Training a recommendation model with dynamic embeddings

Posted by Thushan Ganegedara (GDE), Haidong Rong (Nvidia), Wei Wei (Google)

Modern recommenders heavily leverage embeddings to create vector representations of each user and candidate item. These embedding can then be used to calculate the similarity between users and items, so that users are recommended candidate items that are more interesting and relevant. But when working with data at scale, particularly in an online machine learning setting, embedding tables can grow in size dramatically, accumulating millions (and sometimes billions) of items. At this scale, it becomes impossible to store these embedding tables in memory. Furthermore, a large portion of the items might be rarely seen, so it does not make sense to keep dedicated embeddings for such rarely occurring items. A better solution would be to represent those items with one common embedding. This can dramatically reduce the size of the embedding table at a very small fraction of the performance cost. This is the main motivation behind dynamic embedding tables.

TensorFlow’s built-in tf.keras.layers.Embedding layer has a fixed size at creation time, so we need another approach. Fortunately, there is a TensorFlow SIG project exactly for this purpose: TensorFlow Recommenders Addons (TFRA). You can learn more from its repository, but at a high level TFRA leverages dynamic embedding technology to dynamically change embedding size and achieve better recommendation results than static embeddings. TFRA is fully TF2.0-compatible and works smoothly with the familiar Keras API interfaces, so it can be easily integrated with other TensorFlow products, such as TensorFlow Recommenders (TFRS).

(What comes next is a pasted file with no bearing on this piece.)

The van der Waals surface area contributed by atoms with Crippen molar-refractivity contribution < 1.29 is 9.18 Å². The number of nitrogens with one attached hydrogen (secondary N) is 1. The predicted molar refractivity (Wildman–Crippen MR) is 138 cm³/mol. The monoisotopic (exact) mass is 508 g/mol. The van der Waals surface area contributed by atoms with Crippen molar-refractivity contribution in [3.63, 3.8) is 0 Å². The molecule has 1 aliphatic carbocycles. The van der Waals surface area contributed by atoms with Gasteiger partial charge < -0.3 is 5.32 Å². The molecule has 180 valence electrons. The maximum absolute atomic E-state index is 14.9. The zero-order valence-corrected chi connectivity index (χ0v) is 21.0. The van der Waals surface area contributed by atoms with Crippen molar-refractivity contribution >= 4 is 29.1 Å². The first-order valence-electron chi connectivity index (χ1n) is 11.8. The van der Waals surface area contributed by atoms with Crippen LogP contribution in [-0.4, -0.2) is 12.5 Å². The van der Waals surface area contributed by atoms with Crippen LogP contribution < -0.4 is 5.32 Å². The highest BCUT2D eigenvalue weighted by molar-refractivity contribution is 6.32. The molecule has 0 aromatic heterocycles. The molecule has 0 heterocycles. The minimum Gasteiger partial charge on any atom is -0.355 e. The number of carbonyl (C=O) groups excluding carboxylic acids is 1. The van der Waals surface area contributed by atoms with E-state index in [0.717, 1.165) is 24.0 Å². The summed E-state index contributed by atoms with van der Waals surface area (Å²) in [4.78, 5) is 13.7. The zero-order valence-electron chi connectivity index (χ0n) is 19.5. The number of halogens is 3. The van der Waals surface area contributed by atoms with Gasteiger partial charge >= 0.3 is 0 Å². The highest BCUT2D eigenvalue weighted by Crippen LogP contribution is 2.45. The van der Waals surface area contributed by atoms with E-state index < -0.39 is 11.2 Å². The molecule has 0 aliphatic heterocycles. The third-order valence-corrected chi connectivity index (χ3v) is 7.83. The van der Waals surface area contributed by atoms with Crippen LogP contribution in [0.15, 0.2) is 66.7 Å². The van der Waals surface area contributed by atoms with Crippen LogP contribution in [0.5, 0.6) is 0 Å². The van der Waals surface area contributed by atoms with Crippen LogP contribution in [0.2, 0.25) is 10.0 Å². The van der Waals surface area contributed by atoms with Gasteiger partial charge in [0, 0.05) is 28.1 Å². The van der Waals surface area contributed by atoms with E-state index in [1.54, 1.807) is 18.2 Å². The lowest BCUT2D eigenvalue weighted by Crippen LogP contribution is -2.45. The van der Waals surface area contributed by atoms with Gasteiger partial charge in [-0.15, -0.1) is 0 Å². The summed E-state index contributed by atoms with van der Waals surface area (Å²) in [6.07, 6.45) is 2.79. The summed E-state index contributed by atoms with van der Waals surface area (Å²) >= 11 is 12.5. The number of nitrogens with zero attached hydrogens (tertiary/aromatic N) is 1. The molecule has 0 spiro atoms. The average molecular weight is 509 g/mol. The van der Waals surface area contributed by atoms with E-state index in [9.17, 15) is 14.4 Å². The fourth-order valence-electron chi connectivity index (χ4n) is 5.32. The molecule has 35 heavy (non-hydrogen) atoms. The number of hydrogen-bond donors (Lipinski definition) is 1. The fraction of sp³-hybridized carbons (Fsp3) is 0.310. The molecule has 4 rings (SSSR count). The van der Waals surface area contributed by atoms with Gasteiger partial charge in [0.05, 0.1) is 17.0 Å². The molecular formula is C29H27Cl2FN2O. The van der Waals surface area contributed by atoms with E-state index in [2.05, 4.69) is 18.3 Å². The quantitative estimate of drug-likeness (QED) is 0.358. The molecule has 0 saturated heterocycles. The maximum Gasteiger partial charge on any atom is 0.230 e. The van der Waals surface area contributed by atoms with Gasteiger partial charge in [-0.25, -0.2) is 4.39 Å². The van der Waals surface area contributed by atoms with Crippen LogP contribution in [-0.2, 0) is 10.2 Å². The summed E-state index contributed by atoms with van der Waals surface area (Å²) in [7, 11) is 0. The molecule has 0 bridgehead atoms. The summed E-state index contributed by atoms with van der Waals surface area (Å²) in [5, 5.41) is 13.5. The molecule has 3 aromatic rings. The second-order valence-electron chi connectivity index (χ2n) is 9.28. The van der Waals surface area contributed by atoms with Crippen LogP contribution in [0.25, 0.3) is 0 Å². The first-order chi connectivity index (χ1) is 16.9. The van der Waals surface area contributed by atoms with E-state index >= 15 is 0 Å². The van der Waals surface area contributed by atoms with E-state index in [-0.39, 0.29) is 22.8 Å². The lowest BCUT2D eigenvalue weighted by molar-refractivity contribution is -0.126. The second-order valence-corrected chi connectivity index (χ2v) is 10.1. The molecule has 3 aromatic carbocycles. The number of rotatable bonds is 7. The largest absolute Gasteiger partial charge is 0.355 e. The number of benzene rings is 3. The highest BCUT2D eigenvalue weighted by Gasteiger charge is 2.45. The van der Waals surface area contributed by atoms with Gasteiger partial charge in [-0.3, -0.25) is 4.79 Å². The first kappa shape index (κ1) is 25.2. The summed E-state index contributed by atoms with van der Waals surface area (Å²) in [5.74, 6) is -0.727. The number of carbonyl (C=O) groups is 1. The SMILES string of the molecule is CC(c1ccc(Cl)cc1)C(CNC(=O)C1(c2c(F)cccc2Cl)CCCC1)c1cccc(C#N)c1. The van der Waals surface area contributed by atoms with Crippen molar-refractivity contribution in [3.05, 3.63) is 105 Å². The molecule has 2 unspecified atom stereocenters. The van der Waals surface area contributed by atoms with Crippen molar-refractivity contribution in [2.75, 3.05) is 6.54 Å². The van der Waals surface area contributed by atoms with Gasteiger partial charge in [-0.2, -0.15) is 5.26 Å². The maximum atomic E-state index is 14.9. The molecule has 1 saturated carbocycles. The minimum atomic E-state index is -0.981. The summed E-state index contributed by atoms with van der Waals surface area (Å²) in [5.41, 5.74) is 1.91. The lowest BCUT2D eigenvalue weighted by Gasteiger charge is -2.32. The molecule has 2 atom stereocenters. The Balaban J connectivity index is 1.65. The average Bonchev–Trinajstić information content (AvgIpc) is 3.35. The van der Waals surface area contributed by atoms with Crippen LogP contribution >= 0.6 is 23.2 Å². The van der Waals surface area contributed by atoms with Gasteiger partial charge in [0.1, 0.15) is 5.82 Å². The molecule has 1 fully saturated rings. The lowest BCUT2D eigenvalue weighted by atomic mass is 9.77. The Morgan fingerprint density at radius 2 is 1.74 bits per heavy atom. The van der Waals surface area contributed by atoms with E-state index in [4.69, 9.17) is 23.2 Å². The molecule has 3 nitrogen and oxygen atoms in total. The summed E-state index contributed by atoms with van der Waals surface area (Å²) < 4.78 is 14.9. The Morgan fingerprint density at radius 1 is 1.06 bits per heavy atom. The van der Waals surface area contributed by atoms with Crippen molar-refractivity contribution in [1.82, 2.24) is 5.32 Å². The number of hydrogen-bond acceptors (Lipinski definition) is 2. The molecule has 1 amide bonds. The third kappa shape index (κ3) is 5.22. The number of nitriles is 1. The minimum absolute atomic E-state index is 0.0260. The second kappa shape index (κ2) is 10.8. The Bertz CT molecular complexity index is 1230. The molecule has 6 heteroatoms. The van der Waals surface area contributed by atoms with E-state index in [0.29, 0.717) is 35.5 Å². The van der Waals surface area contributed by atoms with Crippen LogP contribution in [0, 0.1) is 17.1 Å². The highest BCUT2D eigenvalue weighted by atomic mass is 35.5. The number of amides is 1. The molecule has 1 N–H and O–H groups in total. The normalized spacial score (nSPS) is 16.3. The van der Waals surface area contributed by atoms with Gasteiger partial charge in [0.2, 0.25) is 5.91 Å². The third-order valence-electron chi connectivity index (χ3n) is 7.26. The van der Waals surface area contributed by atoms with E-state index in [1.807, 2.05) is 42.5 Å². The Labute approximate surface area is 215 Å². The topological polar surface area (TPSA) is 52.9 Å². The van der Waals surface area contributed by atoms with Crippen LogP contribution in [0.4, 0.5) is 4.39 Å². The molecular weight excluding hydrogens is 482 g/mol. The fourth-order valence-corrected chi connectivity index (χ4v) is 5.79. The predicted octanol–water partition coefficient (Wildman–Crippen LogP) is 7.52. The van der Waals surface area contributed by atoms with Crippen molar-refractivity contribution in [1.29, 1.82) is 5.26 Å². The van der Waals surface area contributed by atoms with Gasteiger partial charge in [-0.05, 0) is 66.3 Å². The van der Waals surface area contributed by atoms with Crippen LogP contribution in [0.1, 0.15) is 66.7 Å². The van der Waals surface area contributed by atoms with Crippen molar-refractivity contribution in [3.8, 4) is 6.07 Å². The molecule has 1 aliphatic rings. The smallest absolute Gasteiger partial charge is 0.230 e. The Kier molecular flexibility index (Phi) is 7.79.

In this tutorial we will build a movie recommender model by leveraging both TFRS and TFRA. We will use the MovieLens dataset, which contains anonymized data showing ratings given to movies by users. Our primary focus is to show how the dynamic embeddings provided in the TensorFlow Recommenders Addons library can be used to dynamically grow and shrink the size of the embedding tables in the recommendation setting. You can find the full implementation here and a walkthrough here.

Processing the data

Let’s first build a baseline model with TensorFlow Recommenders. We will follow the pattern of this TFRS retrieval tutorial to build a two-tower retrieval model. The user tower will take the user ID as the input, but the item tower will use the tokenized movie title as the input.

To handle the movie titles, we define a helper function that converts the movie titles to lowercase, removes any punctuation in a given movie title, and splits using spaces to generate a list of tokens. Finally we take only the up to max_token_length tokens (from the start) from the movie title. If a movie title has fewer tokens, all the tokens will be taken. This number is chosen based on some analysis and represents the 90th percentile in the title lengths in the dataset.

max_token_length = 6
pad_token = "[PAD]"
punctuation_regex = "[!"#$%&()*+,-./:;<=>?@[]\^_`{|}~\t\n]"

#First we’ll define a helper function that will process the movie titles for us.

def process_text(x: tf.Tensor, max_token_length: int, punctuation_regex: str) -> tf.Tensor:

return tf.strings.split(
tf.strings.lower(x["movie_title"]), punctuation_regex, ""

We also pad the tokenized movie titles to a fixed length and split the dataset using the same random seed so that we get consistent validation results across training epochs. You can find detailed code in the ‘Processing datasets’ section of the notebook.

Building the two tower model

Our user tower is pretty much the same as in the TFRS retrieval tutorial (except it’s deeper), but for the movie tower there is a GlobalAveragePooling1D layer after the embedding lookup, which averages the embedding of movie title tokens to a single embedding.

def get_movie_title_lookup_layer(dataset: -> tf.keras.layers.Layer:
movie_title_lookup_layer = tf.keras.layers.StringLookup(mask_token=pad_token)
movie_title_lookup_layer.adapt( x: x["movie_title"]))
return movie_title_lookup_layer

def build_item_model(movie_title_lookup_layer: tf.keras.layers.StringLookup):
vocab_size = movie_title_lookup_layer.vocabulary_size()
return tf.keras.models.Sequential([
tf.keras.layers.InputLayer(input_shape=(max_token_length), dtype=tf.string),